The team that won the World Solar Challenge for the last four years running has unveiled its latest solar racer. Like its predecessor, the Nuna5 from Delft University's Nuon Solar Team is covered with six square meters of solar panels but is 30kg lighter at a super low 160kg excluding driver.
The solar panels are made up of 2120x Gallium Arsenide triple joint cells with 34% efficiency. These drive an Australian CSIRO developed Axial Flux BLDC in wheel motor that produces 50 Nm of torque at 97% peak efficiency.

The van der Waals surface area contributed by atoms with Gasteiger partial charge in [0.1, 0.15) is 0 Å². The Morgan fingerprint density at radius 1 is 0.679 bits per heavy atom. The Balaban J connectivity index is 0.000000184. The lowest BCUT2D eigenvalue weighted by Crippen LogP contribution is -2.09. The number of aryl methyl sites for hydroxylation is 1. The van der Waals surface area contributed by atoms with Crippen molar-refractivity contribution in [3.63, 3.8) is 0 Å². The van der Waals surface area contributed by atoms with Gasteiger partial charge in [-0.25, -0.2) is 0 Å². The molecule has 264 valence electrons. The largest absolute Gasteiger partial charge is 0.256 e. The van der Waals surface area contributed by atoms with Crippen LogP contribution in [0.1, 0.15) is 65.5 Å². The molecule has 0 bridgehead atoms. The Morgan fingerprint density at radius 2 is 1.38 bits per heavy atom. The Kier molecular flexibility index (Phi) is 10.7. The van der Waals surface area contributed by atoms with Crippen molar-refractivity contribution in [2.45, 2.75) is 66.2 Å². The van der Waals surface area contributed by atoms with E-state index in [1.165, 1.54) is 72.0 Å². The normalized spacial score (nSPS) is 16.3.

When the solar cells are producing more power than is required to drive the motor the excess is stored in a 25kg lithium polymer battery pack.
The aerodynamic load is approx 1/12th that of a normal road car while the rolling resistance is 1/10th.
The Australian based solar race is probably the toughest in the world. It covers 3000km of mostly desert road between Darwin and Adelaide and teams must set up camp on the side of the road each night where their car stops as the sun goes down. This year vehicles are required to have treaded tires, which create more rolling resistance and makes it more difficult to achieve the incredible level of efficiency required to win the race.